The race for the White House is on investors' minds, but who gains control of Congress will have an even bigger impact on the stock market.
In fact, nearly 60% of the investment strategists and money managers surveyed by CNNMoney said the outcome of congressional elections will play a bigger role, since lawmakers in the House and Senate will dictate how to resolve the fiscal cliff, considered to be the market's biggest headwind.
"Congress is key to the fiscal cliff issue, which is nearing the front burner of the market, so we place more importance on them," said Kim Forrest, senior equity analyst at Fort Pitt Capital.
According to the Congressional Budget Office and most economists, Washington's failure to address the fiscal cliff -- the simultaneous onset of tax increases and spending cuts that will be triggered on Jan. 1 -- would push the country back into recession and drive unemployment up even higher.
Given the currently divided Congress, lawmakers have not been able to get beyond partisan bickering. But the elections could shift control, and possibly pave an easier path toward agreement.
While polls are indicating that Republicans will maintain control of the House of Representatives, the Senate could go either way, making it the most important race of all, said Phil Orlando, chief equity market strategist at Federated Investors.
"The fiscal cliff is a ticking time bomb, and the success or failure of this election will be whether the new crew will be able to diffuse it," said Orlando.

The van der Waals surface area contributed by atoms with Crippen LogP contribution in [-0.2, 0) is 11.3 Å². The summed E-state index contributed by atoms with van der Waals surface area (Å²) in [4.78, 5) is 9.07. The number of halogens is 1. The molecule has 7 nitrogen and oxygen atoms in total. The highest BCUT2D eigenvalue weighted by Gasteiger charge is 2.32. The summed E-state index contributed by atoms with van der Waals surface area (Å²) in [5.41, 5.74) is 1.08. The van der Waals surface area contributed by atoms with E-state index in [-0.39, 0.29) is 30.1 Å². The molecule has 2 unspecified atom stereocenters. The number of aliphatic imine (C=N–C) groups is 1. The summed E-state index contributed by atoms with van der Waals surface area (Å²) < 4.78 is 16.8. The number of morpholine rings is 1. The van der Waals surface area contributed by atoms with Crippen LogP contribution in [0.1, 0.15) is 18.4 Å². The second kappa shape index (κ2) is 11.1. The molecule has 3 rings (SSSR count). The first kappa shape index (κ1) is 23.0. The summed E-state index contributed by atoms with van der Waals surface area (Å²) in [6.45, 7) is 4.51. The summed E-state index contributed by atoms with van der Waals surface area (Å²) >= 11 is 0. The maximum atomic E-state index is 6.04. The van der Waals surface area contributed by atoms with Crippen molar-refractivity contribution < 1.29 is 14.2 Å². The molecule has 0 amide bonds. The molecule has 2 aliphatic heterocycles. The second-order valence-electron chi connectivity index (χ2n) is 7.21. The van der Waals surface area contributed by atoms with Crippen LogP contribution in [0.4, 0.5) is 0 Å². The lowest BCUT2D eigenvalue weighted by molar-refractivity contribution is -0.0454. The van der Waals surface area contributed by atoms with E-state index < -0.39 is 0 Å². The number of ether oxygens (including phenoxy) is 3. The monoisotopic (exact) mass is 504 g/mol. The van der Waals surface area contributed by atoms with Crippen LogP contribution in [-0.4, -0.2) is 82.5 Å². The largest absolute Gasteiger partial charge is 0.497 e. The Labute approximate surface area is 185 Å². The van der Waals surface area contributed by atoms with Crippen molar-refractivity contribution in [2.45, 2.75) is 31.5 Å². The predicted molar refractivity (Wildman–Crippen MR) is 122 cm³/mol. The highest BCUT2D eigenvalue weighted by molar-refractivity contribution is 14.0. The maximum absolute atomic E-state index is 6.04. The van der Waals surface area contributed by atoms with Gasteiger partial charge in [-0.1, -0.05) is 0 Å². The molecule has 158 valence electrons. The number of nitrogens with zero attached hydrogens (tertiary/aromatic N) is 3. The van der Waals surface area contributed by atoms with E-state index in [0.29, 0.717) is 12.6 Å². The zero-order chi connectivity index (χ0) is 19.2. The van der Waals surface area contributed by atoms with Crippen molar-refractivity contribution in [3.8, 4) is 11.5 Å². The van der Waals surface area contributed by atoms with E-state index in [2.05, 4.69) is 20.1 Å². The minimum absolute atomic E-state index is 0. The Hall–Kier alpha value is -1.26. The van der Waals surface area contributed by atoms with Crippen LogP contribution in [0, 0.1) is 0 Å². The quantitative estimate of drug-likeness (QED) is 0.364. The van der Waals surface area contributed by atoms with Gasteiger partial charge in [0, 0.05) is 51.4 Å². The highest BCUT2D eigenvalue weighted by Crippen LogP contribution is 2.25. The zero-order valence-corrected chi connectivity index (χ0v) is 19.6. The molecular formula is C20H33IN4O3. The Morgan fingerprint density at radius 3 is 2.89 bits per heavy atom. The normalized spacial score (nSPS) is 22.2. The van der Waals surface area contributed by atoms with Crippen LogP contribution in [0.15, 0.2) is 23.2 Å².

Without a clearer fiscal policy, most of those surveyed agree that stocks are likely to come under pressure, despite the Federal Reserve's efforts to use monetary policy to buoy the economy and markets.
"The Fed is doing all that it can, but even that's not enough," said Orlando, nothing that even Fed chief Ben Bernanke has stressed the same point and warned that Congress needs to act.
The outcome of the congressional races is also important beyond the fiscal cliff, said Doug Cote, chief market strategist at ING Investment Management, as the next set of elected officials will be also be setting the tone for future government policy on regulation and comprehensive tax reform.
Meanwhile, Orlando pointed out that, since 1936, the stock market has climbed by 15%, on average, when Republicans controlled both houses of Congress, regardless of who was in the White House.